An aching heart: teaching biology in South America

By Alex Park

Teaching young children after college is hard and rewarding, usually in that order.
But in the midst of hardship, it’s often not easy to see what good, if any, comes through the work one is doing.That’s one lesson learned by countless Macalester alums who, in the last decade, have chosen to enlist as teachers through Teach for America, an organization that takes soul-searching recent grads and puts them in teaching positions in rural and inner-city schools throughout the United States. But it’s also true of Cooper Rosin ’07, a biology and Spanish major who went to the tropical nation of Guyana in the northeast corner of South America after graduating to teach in a rural elementary school.

Recently, Rosin sent The Mac Weekly a letter detailing his experience in the country so far, and the program that got him there.

A biology major at Macalester, Rosin said he knew before graduating that he wanted to do work in the developing world after college. Pay was hardly a concern, and easily took a backseat to the opportunity for less tangible rewards.

Like many soon-to-be graduates with similar aspirations, the Peace Corps seemed like a natural place to look at first. But with no say in what kind of work he would do, where he would be sent to or if he would be placed in the same location as his girlfriend-who also wanted to volunteer-he decided against it.

After some research, Rosin found WorldTeach, a non-profit organization affiliated with the Center for International Development at Harvard. The organization took recent graduates and placed them in needy schools throughout the developing world. Unlike Teach for America or AmeriCorps, the organization placed its paricipants exclusively outside the United States.

Unlike the Peace Corps, it let volunteers choose which of fifteen countries they would go to for their year-long placement (an additional six countries are available for shorter-term periods).

Moreover, Rosin knew exactly what kind of work he would be doing: teaching, and to elementary school age children at that. Rosin and his girlfriend leapt at the opportunity.

So far, the experience has not been an easy one.

Rosin and his girlfriend were placed in Kwakwani, an ex-mining town located deep within the country and bordered by rainforest. There, they found the conditions at the local school to be abysmal, as classrooms were plagued by overcrowding, careless teachers and a serious lack of supplies.

Not long after their arrival, Rosin received an e-mail from one of the program’s local initiates warning him about the potential for futility in the course of his time there.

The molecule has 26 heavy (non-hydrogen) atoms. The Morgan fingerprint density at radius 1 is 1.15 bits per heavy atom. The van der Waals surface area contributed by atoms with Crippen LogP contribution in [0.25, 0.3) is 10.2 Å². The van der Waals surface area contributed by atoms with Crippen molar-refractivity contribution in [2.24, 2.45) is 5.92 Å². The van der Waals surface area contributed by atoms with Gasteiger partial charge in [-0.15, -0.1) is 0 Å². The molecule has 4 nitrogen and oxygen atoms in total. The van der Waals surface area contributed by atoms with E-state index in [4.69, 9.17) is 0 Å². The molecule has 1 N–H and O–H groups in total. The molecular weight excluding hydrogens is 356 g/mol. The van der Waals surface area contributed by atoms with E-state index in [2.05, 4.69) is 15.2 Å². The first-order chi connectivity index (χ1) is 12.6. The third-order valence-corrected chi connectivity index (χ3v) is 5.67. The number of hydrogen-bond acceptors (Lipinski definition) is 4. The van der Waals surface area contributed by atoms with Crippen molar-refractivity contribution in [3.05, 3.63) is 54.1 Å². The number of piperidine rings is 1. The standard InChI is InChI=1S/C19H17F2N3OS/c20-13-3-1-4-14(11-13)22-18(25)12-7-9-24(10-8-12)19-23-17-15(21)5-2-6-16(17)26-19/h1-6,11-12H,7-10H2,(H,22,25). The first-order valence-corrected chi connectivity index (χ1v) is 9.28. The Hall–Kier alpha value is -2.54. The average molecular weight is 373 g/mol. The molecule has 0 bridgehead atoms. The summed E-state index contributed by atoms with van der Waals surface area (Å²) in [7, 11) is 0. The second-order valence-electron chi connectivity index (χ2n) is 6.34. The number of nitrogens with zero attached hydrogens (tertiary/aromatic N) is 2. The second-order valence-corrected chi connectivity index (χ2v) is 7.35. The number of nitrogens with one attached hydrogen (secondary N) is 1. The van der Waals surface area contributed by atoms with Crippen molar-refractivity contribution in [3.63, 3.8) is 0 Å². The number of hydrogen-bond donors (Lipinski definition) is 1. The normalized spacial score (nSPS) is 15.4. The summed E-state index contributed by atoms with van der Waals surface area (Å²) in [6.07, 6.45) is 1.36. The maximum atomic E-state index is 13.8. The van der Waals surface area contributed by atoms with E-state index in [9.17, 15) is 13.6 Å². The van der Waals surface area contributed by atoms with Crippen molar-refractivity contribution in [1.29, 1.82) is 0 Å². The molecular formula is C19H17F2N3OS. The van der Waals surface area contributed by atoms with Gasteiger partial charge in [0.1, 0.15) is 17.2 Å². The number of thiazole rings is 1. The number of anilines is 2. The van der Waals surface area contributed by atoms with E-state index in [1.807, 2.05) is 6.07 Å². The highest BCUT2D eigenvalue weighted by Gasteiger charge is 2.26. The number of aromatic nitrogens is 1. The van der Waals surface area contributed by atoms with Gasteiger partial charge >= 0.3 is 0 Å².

“You will no doubt be frustrated at times by a system which shows no gratitude, by a people who express no appreciation, and even by the students who lack any understanding,” it said. As Rosin tells it, the message was prophetic.

“Even the most dedicated teachers can be found teaching their students the definition of ‘dust’ or place settings for a banquet,” he said in his letter.

Apart from the spattering of teachers who are dedicated to their work, many just spend the day lounging around or sleeping while students, uninterested in learning, carouse outside and distract those who are.

According to Rosin, another problem is that while some peripheral elements of the educational system, such as dress code, are strictly enforced, basic academic subjects tend to fall short of the most basic standards.

“Every student knows what color pen must be used for which application, and they are never found without their rulers for single or double underlining their notebook readings,” Rosin said. “But while students are given a lash on their hand or backside for ever forgetting their school badge or wearing the wrong color socks, the sample fact is that many of them can’t even read.”

Rosin says that while the challenge of teaching in Guyana has been a trial, the rewards of the endeavor have proven to be bountiful as well. While not every student works hard and aspires to learn, enough do to make it worthwhile. For all of them, Rosin is one of the few college graduates they have encountered. As a biology teacher with a bachelor’s degree in biology, his comprehension of the subject of his pedagogy far exceeds generally held expectations within the Guyanese educational system. Students look up to him, allowing at least the potential to make a difference in their lives.

For more information on WorldTeach’s careers abroad, visit www.worldteach.org.